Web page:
Sunshades can be effective if included in the design of a new building when used on the south elevation and of an appropriate depth. Often, sunshades can be cut as part of a value engineering exercise and end up being two shallow, causing little or no shade on the window, or removed completely. Also, it is important to appreciate because of the low-angle sun incident on east and west elevations, sunshades are less effective at providing solar control from shading on those orientations.
The compromise solution is frequently to add interior shades or blinds, but this can be a difficult proposition for overhead or sloped glazing where gravity is working against the designer and can cause ongoing maintenance headaches. While this solution can reduce the glare issues, it may not solve the overall heat gain problem, since the heat is already in the building, and the view to the outside is obscured.
Dynamic glazing can also provide the glazing contractor with a retrofit solution to simply solve their customers’ heat and light control problems in any climate. If strict privacy is a concern then additional opaque blinds or shades are commended as dynamic glass, while providing some level of privacy to occupants during the day does not offer strict privacy, especially at night.
Buildings with access to natural daylight and views to the outside are desirable because of the positive impact on the health and well-being of occupants, as well as the ability to save energy by turning off electric lights. The access to natural daylight entrains the body’s circadian rhythms, which are critical for the regulating health, attention, and mood—many studies have shown the link between lack of daylight and illhealth.4 Deborah Burnett, a presenter at a daylight symposium last year stated, “daylight is a drug and nature is the prescribing physician.”5 Sustainable design standards and programs—such as Leadership in Energy and Environmental Design (LEED), International Green Construction Code (IgCC), and American Society of Heating, Refrigerating, and Air-conditioning Engineers (ASHRAE) 189.1, Standard for the Design of High-performance Green Buildings Except Low-rise Residential Buildings—all appreciate both high-energy performance and providing a well-lit space with views to the outside.
However, designing with glass and not considering the negative effects of the sun can result in sub-optimal building environments that cause occupants to be uncomfortable and less productive. Moreover, such buildings can give use of glass in buildings a bad name and perpetuate the view that reducing glass in buildings is an appropriate solution and one to be encouraged in building codes.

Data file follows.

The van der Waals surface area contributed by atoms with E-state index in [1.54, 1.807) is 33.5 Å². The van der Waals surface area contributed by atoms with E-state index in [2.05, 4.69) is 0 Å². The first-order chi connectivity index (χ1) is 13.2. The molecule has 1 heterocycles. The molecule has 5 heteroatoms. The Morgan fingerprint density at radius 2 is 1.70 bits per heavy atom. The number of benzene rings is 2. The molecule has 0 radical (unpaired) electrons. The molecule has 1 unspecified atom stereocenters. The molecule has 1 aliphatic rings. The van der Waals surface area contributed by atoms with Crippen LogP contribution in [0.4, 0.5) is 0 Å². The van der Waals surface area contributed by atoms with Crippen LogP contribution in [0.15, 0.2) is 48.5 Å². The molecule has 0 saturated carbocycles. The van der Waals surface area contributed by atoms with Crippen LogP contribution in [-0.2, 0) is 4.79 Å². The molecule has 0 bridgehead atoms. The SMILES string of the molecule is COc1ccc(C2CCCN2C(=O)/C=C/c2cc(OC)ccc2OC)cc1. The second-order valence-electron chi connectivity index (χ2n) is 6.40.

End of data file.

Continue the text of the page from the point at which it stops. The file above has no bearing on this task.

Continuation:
This has been illustrated most recently when an addendum that would have reduced the allowable window-to-wall ratio in the prescriptive path from 40 to 30 percent was considered for ASHRAE 189.1. Due to numerous comments from many industry sectors, including the daylighting design community and academia, the proposal was withdrawn. However, the discussion is not yet put to bed. The optimization of energy performance, daylight and view, and providing occupant thermal and visual comfort is one of the most significant challenges for high-performance sustainable buildings. Determining how to codify such solutions in building codes and standards is also a challenge. A focus on addressing the three-way optimization may really only begin once as-built performance of buildings is measured not just for energy consumption, but also occupant comfort.
Glass can be a significant contribution in buildings from both an energy and occupant perspective; however, buildings need to be designed well the first time. From a national perspective, it is strategically important to improve the built environment’s quality.
Part of ‘getting it right the first time’ involves understanding how the envelope will interact with the exterior environment throughout the day and from season to season, along with having the tools and products for use in the façade to deal with the dynamic nature of the environment. Some design strategies work well for more southern climates (such as static overhangs) where the sun is intense and the angle does not change as much during the year. However, these strategies may not work as well in northern climates where access to light in the winter is desired, yet the sun angles are sufficiently low to cause glare issues.
There are design tools available that can help determine if perimeter spaces will work prior to building them. For example, the free software tool, DAYSIM, is a daylight simulation tool designed to model the amount of daylight coming into a perimeter space as a function of time of day over the course of a year. It is based on the Radiance software developed by Lawrence Berkeley National Laboratory (LBNL).
By using this tool, designers can easily see if there will be too much glare in a space and experiment with methods of eliminating the problem before the building is constructed. The software can handle both mechanical shades and blinds as well as dynamic glazing and can be helpful in determining if designs have a light control problem before construction.